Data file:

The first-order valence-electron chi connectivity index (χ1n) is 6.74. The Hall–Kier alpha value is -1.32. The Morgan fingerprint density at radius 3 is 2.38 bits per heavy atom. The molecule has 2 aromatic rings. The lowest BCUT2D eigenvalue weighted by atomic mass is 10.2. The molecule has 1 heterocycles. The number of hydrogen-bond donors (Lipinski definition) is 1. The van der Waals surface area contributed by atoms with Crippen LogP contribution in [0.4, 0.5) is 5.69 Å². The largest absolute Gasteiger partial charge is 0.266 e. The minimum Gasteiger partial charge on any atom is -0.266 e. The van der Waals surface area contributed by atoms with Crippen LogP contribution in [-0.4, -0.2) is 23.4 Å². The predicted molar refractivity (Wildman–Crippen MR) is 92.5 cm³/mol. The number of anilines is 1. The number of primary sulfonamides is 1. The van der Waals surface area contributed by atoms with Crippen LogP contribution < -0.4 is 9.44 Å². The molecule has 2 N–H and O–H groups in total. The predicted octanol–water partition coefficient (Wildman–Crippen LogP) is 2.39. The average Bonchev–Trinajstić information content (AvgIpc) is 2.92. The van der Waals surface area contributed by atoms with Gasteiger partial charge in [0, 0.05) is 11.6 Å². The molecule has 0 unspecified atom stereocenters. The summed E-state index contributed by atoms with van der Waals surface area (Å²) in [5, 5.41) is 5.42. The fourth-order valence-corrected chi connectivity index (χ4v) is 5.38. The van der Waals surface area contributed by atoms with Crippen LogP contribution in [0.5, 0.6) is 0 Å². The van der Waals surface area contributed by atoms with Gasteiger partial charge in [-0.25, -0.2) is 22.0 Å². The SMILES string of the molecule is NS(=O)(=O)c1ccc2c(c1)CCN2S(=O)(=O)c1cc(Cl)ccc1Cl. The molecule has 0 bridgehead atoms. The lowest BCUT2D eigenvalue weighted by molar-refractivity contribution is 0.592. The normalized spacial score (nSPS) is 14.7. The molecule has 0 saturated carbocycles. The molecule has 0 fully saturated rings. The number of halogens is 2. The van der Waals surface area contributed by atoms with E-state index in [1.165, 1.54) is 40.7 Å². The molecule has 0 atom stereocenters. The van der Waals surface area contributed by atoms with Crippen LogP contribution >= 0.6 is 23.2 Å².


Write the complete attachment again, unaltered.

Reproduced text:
The first-order valence-electron chi connectivity index (χ1n) is 6.74. The Hall–Kier alpha value is -1.32. The Morgan fingerprint density at radius 3 is 2.38 bits per heavy atom. The molecule has 2 aromatic rings. The lowest BCUT2D eigenvalue weighted by atomic mass is 10.2. The molecule has 1 heterocycles. The number of hydrogen-bond donors (Lipinski definition) is 1. The van der Waals surface area contributed by atoms with Crippen LogP contribution in [0.4, 0.5) is 5.69 Å². The largest absolute Gasteiger partial charge is 0.266 e. The minimum Gasteiger partial charge on any atom is -0.266 e. The van der Waals surface area contributed by atoms with Crippen LogP contribution in [-0.4, -0.2) is 23.4 Å². The predicted molar refractivity (Wildman–Crippen MR) is 92.5 cm³/mol. The number of anilines is 1. The number of primary sulfonamides is 1. The van der Waals surface area contributed by atoms with Crippen LogP contribution < -0.4 is 9.44 Å². The molecule has 2 N–H and O–H groups in total. The predicted octanol–water partition coefficient (Wildman–Crippen LogP) is 2.39. The average Bonchev–Trinajstić information content (AvgIpc) is 2.92. The van der Waals surface area contributed by atoms with Gasteiger partial charge in [0, 0.05) is 11.6 Å². The molecule has 0 unspecified atom stereocenters. The summed E-state index contributed by atoms with van der Waals surface area (Å²) in [5, 5.41) is 5.42. The fourth-order valence-corrected chi connectivity index (χ4v) is 5.38. The van der Waals surface area contributed by atoms with Crippen LogP contribution in [0.5, 0.6) is 0 Å². The van der Waals surface area contributed by atoms with Gasteiger partial charge in [-0.25, -0.2) is 22.0 Å². The SMILES string of the molecule is NS(=O)(=O)c1ccc2c(c1)CCN2S(=O)(=O)c1cc(Cl)ccc1Cl. The molecule has 0 bridgehead atoms. The lowest BCUT2D eigenvalue weighted by molar-refractivity contribution is 0.592. The normalized spacial score (nSPS) is 14.7. The molecule has 0 saturated carbocycles. The molecule has 0 fully saturated rings. The number of halogens is 2. The van der Waals surface area contributed by atoms with E-state index in [1.165, 1.54) is 40.7 Å². The molecule has 0 atom stereocenters. The van der Waals surface area contributed by atoms with Crippen LogP contribution >= 0.6 is 23.2 Å².